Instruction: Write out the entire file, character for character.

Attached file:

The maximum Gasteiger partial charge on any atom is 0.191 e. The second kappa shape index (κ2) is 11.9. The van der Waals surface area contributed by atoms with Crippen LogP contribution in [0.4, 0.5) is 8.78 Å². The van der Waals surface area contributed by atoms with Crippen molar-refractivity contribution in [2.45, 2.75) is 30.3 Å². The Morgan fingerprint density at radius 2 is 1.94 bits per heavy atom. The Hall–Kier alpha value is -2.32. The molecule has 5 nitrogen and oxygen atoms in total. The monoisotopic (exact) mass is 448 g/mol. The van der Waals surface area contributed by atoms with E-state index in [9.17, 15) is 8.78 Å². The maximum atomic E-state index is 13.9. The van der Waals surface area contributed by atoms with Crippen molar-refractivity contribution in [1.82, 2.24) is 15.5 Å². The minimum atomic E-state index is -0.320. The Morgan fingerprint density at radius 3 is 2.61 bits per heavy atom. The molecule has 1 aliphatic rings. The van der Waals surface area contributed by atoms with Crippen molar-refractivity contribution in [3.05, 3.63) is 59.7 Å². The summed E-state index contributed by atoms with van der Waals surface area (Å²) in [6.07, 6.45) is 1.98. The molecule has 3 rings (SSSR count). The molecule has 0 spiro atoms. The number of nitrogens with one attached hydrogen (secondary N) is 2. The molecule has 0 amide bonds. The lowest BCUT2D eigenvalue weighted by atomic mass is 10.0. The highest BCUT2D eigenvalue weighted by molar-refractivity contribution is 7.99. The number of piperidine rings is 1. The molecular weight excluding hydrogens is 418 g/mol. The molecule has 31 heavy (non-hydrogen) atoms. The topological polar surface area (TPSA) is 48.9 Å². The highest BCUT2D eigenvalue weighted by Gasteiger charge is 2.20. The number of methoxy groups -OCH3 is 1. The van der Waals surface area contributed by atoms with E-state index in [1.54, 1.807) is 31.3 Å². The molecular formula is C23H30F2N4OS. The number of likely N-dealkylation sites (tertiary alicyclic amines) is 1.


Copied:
The maximum Gasteiger partial charge on any atom is 0.191 e. The second kappa shape index (κ2) is 11.9. The van der Waals surface area contributed by atoms with Crippen LogP contribution in [0.4, 0.5) is 8.78 Å². The van der Waals surface area contributed by atoms with Crippen molar-refractivity contribution in [2.45, 2.75) is 30.3 Å². The Morgan fingerprint density at radius 2 is 1.94 bits per heavy atom. The Hall–Kier alpha value is -2.32. The molecule has 5 nitrogen and oxygen atoms in total. The monoisotopic (exact) mass is 448 g/mol. The van der Waals surface area contributed by atoms with E-state index in [9.17, 15) is 8.78 Å². The maximum atomic E-state index is 13.9. The van der Waals surface area contributed by atoms with Crippen molar-refractivity contribution in [1.82, 2.24) is 15.5 Å². The minimum atomic E-state index is -0.320. The Morgan fingerprint density at radius 3 is 2.61 bits per heavy atom. The molecule has 1 aliphatic rings. The van der Waals surface area contributed by atoms with Crippen molar-refractivity contribution in [3.05, 3.63) is 59.7 Å². The summed E-state index contributed by atoms with van der Waals surface area (Å²) in [6.07, 6.45) is 1.98. The molecule has 3 rings (SSSR count). The molecule has 0 spiro atoms. The number of nitrogens with one attached hydrogen (secondary N) is 2. The molecule has 0 amide bonds. The lowest BCUT2D eigenvalue weighted by atomic mass is 10.0. The highest BCUT2D eigenvalue weighted by molar-refractivity contribution is 7.99. The number of piperidine rings is 1. The molecular weight excluding hydrogens is 418 g/mol. The molecule has 31 heavy (non-hydrogen) atoms. The topological polar surface area (TPSA) is 48.9 Å². The highest BCUT2D eigenvalue weighted by Gasteiger charge is 2.20. The number of methoxy groups -OCH3 is 1. The van der Waals surface area contributed by atoms with E-state index in [1.54, 1.807) is 31.3 Å². The molecular formula is C23H30F2N4OS. The number of likely N-dealkylation sites (tertiary alicyclic amines) is 1.